Storytelling Skills

I like to share stories. But I don’t know how to tell a story about telling stories. I am hoping the book will do this for me.

Key Takeaway

It’s valuable to think about what makes you worthy to write a book. Why should others turn to you as an authority? What makes you a trusted source? Perhaps we should all spend more time considering our credentials before we offer our advice and opinions. And maybe it’s not quite so simple. Because the world is full of wise souls who lack the proper credentials but are rich with the proper perspective. And maybe you are one of those people. So write and share anyway.

*If you have any good ideas on things I should include in my bio, please let me know. If your thoughts are simply intended to make me laugh, all the better.

To make progress on your life goals, focus on them one at a time.

When you were little you started dreaming of all of the great things you would do in your lifetime. You thought of the great jobs you would have. You imagined the feats that would make you famous. You pictured the amazing things you would someday own. Like the pony, the monster truck, and the free candy vending machine in your bedroom closet that was also encrusted in candy. Because you were extra.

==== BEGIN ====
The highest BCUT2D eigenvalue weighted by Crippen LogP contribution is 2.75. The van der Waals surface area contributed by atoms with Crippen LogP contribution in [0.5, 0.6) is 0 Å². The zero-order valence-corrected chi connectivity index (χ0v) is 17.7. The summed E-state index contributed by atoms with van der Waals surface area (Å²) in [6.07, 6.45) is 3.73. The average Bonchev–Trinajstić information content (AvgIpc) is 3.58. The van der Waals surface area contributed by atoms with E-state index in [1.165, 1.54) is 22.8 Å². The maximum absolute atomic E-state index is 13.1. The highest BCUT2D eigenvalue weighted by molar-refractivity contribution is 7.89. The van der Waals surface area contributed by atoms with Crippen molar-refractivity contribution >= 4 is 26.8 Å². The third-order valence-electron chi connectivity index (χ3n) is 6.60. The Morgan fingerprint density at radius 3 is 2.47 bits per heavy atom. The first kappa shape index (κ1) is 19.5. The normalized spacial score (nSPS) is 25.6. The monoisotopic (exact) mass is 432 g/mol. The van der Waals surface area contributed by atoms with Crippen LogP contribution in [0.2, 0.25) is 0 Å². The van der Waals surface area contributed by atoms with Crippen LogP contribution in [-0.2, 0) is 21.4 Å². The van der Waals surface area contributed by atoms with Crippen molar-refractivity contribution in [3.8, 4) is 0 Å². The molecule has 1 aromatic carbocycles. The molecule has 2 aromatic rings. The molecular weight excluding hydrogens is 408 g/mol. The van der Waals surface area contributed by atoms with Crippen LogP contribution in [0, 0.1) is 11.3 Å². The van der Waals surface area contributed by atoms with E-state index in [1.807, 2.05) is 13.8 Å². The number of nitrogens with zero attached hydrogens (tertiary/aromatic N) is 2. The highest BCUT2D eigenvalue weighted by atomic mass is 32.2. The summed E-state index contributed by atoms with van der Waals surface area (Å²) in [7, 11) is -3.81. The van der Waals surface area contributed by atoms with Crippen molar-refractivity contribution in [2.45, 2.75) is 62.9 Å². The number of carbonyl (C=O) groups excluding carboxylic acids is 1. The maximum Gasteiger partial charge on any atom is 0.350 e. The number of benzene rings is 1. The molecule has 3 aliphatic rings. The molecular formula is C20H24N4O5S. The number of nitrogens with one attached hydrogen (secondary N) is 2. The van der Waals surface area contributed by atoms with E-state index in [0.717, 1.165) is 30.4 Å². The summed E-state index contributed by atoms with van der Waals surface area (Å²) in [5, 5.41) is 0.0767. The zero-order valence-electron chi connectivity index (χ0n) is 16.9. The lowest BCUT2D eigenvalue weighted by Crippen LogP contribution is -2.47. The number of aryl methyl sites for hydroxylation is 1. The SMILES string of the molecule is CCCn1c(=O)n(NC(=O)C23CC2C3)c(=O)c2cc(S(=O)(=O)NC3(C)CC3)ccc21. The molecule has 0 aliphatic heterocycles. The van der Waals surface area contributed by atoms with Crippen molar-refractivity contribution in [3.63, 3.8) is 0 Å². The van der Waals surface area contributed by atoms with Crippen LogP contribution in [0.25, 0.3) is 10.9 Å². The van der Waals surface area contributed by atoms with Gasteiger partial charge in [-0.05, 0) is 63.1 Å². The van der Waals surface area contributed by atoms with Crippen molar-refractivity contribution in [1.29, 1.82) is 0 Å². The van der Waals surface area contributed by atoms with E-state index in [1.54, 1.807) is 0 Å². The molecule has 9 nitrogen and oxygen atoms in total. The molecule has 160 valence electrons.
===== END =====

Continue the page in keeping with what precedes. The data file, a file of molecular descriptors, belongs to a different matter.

The Reality

As an adult, you have these ideas too. But you also have the ability to make these ideas a reality. You can start that business, take that epic trip, buy that vacation home, or create your own Hamilton. (By this I mean your own Lin-Manuel Miranda-type masterpiece. Not your own ill-fated duel to the death on the Jersey shore, Snooki.)

Dreaming Vs. Doing

My list of imagined successes is long like Duk Dong, and growing every day. The dreaming is easy. The doing is the hard part. But it’s not as hard as you might think.